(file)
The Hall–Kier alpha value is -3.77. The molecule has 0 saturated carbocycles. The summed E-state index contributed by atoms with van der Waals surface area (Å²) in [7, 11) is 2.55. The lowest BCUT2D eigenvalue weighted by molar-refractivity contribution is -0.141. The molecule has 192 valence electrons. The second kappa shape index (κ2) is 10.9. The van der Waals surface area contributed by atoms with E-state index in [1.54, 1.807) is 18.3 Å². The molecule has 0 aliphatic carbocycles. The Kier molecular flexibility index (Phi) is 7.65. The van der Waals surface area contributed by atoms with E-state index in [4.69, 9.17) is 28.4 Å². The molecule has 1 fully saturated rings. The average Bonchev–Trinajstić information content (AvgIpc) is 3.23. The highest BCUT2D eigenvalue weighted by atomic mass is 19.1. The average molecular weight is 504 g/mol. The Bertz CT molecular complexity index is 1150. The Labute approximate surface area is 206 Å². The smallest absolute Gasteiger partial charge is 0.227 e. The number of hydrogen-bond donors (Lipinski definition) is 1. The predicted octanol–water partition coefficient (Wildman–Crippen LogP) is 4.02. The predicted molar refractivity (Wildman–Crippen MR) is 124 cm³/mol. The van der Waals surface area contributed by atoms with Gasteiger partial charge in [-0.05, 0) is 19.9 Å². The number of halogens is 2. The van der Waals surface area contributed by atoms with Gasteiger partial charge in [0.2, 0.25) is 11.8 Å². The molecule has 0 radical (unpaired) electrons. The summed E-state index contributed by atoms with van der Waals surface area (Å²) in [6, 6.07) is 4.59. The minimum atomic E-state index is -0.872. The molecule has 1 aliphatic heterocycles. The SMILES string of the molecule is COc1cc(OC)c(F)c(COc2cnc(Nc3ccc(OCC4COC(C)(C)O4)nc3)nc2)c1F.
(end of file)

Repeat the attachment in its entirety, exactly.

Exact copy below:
The Hall–Kier alpha value is -3.77. The molecule has 0 saturated carbocycles. The summed E-state index contributed by atoms with van der Waals surface area (Å²) in [7, 11) is 2.55. The lowest BCUT2D eigenvalue weighted by molar-refractivity contribution is -0.141. The molecule has 192 valence electrons. The second kappa shape index (κ2) is 10.9. The van der Waals surface area contributed by atoms with E-state index in [1.54, 1.807) is 18.3 Å². The molecule has 0 aliphatic carbocycles. The Kier molecular flexibility index (Phi) is 7.65. The van der Waals surface area contributed by atoms with E-state index in [4.69, 9.17) is 28.4 Å². The molecule has 1 fully saturated rings. The average Bonchev–Trinajstić information content (AvgIpc) is 3.23. The highest BCUT2D eigenvalue weighted by atomic mass is 19.1. The average molecular weight is 504 g/mol. The Bertz CT molecular complexity index is 1150. The Labute approximate surface area is 206 Å². The smallest absolute Gasteiger partial charge is 0.227 e. The number of hydrogen-bond donors (Lipinski definition) is 1. The predicted octanol–water partition coefficient (Wildman–Crippen LogP) is 4.02. The predicted molar refractivity (Wildman–Crippen MR) is 124 cm³/mol. The van der Waals surface area contributed by atoms with Gasteiger partial charge in [-0.05, 0) is 19.9 Å². The number of halogens is 2. The van der Waals surface area contributed by atoms with Gasteiger partial charge in [0.2, 0.25) is 11.8 Å². The molecule has 0 radical (unpaired) electrons. The summed E-state index contributed by atoms with van der Waals surface area (Å²) in [6, 6.07) is 4.59. The minimum atomic E-state index is -0.872. The molecule has 1 aliphatic heterocycles. The SMILES string of the molecule is COc1cc(OC)c(F)c(COc2cnc(Nc3ccc(OCC4COC(C)(C)O4)nc3)nc2)c1F.